Fed up with the homogenous, default characters we are forced to play with, Tanya Depass took to Twitter and voiced her frustration. Her followers amplified her voice, creating a torrent of retweets, likes and ultimately virality. This one sporadic tweet reverberated through our collective digital consciousness, and tapped into a shared anger to catalyze a movement, #INeedDiverseGames. As the momentum cleared, uncertainty hung in the air as Tanya was deciding between dedicating more time to #INeedDiverse and her full-time job at IIT, but ultimately that decision was made for her.
“I was let go from my job. I had to fight for unemployment from IIT. I had not planned to be out of a job ten days before Christmas. As unemployment dwindled, Patreon and speaking gigs picked up. I was like, you know what? I’m just gonna go do the thing. I’m 41, fuck it. This is where we are. And I’ll give it a year. And if any year it’s not viable and I can’t keep a roof over my head or I’m struggling too much, then I’ll just go back on the job market.”
Her foray into the industry was met with resistance at every step. Ever since tweeting and starting her foundation, Tanya’s been subjected to stalking by a particular twitch streamer. He’s created a pattern of well-documented stalking, harassment and overall creepy behavior. But Twitch has shown no compassion or interest in helping Tanya. Repeated attempts to report this particular user have been met with inaction by the company, despite their serious and potentially life threatening nature. At one point, she nearly quit streaming altogether.
“If not for the community, if not for the people that stick around and have been around and were like, you know, I would miss you if you stopped screaming, if you stopped doing this work, but you do what’s best for you. Those are the people that make it or break it for you.”
Since she’s started, Tanya’s built an impressive literary canon on gaming, race, and the intersection between the two. She’s written about racial biases in film & artificial intelligence, streaming as a person of color, various gaming guidebooks, and is co-developing immersive RPG based on the Hugo Award winning Broken Earth trilogy by N.K. Jemisin. While addressing an issue as serious as race, Tanya’s able to keep her writing engaging as she taps into her vast pool of gaming, internet, and pop-culture history. Her Polygon piece on the nuances of racism in Watch Dogs 2 takes you on a road down American history, providing modern parallels for the microaggressions in corporate environments, but keeps it entertaining as she provides some commentary on her stream for one of the game’s scenes that does not shy away from race & racism in silicon valley. Even if you don’t know anything about gaming, you can appreciate the wit, humor, and storytelling Tanya shows in her work.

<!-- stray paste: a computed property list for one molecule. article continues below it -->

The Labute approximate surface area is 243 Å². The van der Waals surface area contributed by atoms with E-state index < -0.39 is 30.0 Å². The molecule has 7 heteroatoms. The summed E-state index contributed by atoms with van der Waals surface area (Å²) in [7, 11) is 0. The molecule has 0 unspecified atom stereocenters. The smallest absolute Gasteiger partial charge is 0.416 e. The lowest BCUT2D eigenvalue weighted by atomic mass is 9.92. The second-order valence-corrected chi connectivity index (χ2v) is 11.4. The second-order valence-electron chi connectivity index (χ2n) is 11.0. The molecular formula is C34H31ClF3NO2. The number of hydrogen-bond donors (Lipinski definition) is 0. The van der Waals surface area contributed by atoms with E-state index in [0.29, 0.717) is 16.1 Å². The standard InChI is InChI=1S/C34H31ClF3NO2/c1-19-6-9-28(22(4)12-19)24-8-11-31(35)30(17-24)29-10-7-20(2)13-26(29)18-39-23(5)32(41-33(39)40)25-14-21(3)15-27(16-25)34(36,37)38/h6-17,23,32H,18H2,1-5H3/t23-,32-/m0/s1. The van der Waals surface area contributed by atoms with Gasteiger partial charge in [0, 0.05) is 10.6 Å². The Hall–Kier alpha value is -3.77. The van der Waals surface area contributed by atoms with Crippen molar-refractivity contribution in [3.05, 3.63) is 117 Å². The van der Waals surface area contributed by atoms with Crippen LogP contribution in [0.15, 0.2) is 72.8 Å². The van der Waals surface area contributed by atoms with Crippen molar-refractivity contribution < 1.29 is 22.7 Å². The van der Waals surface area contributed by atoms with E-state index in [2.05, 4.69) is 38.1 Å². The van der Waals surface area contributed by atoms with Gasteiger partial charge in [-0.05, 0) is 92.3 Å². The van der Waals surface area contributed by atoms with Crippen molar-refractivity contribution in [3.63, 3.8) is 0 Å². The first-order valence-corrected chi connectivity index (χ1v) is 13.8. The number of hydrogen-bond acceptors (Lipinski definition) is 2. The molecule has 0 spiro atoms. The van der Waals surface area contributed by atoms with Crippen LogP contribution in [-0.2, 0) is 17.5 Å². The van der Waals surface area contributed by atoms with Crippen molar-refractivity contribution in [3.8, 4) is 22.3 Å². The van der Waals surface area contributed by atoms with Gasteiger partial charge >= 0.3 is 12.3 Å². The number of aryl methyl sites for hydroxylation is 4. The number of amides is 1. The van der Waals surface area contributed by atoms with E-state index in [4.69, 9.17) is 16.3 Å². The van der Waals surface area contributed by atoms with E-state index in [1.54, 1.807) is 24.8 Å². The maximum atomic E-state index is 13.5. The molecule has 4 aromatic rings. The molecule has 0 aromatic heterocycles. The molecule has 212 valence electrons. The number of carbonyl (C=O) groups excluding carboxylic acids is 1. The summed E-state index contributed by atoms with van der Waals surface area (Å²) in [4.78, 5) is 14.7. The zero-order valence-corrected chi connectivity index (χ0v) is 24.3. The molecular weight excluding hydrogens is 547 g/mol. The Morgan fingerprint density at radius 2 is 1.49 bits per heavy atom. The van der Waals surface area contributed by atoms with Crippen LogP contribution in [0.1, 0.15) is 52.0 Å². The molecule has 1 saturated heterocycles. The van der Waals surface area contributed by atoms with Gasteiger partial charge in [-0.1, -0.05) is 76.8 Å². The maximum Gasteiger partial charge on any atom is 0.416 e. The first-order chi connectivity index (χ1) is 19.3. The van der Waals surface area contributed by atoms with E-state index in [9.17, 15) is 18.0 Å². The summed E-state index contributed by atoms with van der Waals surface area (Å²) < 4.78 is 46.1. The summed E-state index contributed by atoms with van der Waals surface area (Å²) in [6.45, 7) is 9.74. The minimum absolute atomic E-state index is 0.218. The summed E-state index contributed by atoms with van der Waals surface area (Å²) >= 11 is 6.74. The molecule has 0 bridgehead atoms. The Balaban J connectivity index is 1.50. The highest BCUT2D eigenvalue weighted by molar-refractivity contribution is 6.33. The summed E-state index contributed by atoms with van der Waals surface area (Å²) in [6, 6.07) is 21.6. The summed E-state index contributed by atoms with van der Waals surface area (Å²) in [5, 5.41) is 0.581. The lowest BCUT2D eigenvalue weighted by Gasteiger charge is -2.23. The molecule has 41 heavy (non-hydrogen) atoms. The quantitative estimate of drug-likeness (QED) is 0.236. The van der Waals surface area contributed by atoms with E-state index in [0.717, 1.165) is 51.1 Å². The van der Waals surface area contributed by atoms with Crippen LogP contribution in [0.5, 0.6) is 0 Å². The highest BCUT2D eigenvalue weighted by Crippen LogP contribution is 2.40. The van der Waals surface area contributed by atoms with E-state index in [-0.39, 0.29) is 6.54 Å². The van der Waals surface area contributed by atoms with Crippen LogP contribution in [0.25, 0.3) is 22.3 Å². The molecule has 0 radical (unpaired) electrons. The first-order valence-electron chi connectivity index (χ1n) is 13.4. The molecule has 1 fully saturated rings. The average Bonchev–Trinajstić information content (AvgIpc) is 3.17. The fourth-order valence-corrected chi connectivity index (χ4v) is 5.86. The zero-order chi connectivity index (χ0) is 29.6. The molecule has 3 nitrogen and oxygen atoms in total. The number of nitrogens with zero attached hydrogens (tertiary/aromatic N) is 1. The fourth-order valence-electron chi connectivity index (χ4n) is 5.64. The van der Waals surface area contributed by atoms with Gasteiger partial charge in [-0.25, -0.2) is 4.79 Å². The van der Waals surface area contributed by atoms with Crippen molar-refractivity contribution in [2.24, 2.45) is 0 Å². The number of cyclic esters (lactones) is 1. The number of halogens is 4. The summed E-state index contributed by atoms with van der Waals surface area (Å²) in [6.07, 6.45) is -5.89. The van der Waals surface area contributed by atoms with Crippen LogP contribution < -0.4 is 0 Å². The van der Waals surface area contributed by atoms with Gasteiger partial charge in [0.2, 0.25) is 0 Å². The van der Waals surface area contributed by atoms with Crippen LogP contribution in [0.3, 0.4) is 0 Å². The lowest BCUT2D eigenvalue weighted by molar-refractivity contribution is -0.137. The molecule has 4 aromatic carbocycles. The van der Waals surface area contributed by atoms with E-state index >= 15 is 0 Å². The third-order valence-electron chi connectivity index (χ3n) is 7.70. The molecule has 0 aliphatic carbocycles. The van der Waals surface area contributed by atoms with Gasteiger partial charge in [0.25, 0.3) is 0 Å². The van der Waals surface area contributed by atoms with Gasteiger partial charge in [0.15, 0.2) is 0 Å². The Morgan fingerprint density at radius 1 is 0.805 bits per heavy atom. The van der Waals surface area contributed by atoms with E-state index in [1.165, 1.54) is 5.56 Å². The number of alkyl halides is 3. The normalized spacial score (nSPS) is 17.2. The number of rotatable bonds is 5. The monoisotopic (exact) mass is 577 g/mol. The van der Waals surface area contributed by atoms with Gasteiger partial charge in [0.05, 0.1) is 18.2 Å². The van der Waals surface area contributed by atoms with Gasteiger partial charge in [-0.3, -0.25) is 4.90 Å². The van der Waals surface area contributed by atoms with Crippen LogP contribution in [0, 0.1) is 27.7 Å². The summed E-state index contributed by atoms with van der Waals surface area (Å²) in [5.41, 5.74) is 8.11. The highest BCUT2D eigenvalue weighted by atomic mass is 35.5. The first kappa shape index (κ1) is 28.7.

For your own edification, you can also watch her speeches, workshops, panels, and lectures she’s provided for the gaming community. If you’re a Twitch broadcaster of color, or a newer streamer, then you’d be remiss to pass on the trove of content she’s provided (for free) that will help you navigate the realms of the industry, social media, and communities that you’ll traverse through. The work of Tanya is a curriculum in itself, and exploring through it all will leave you better off.
When she’s not writing for a major gaming publication, speaking at the world-renowned Victoria & Albert Museum, or streaming on her channel, Tanya’s often playing Dungeons & Dragons (D&D) with the other cast members of Rivals of Waterdeep. Every Sunday the crew gets together to livestream themselves playing, laughing, and enjoying each other’s company on the D&D official Twitch channel. In the past, D&D’s exclusivity to mostly white males lead to a slow decline as women and minorities never got a visible seat at the table. It’s not until recently that we’ve had people like Tanya, Krystina Arielle, B. Dave Walters, Erika Ishii, Elwarius, Eugenio Vargas, and others to thank for building inclusive spaces. Despite progress made, there’s still a long way to go.
“Tolkien wrote Lord of the Rings and a lot people hold him up as one of the seminal writers of fantasy and a lot of his tropes, a lot of the creatures he’s created, like orcs are, are stand-ins for black people. A lot of the non-human creatures in fantasy overall, not just D&D, have traits and attributes that we would ascribe to people of color, specifically black people. In games like Guild Wars 2, a lot of the non-human creatures could have afros and braids, but your human character could not see things like that. These white men have written this and it is the end all, be all of everything. They will hold this up as part and parcel as the gospel of fantasy. But if my paladin is brown, she’s dark skinned, she’s older. She’s not a size two. They go you can’t do that. And I’m like, but, but fantasy. Why are we like this?”
Speaker, writer, ne’er dowell, and diversity advocate. Tanya’s work has helped propel the industry forward, moving us beyond the beige defaults. She works as a Diversity Liaison for GaymerX to ensure that more marginalized folks are represented in panels and programming, servers as a program coordinator for OrcaCon to help create more safe spaces for folks in gaming, and has served as a diversity consultant to stellar games such as Far Cry, Industries of Titan, and John Wick Hex.
The work of Tanya & #INeedDiverse Games is thankless, but you can show your appreciation by supporting her mission of building a more equitable gaming future by becoming a patron or buying her a cup of ko-fi, or subscribing at her twitch channel.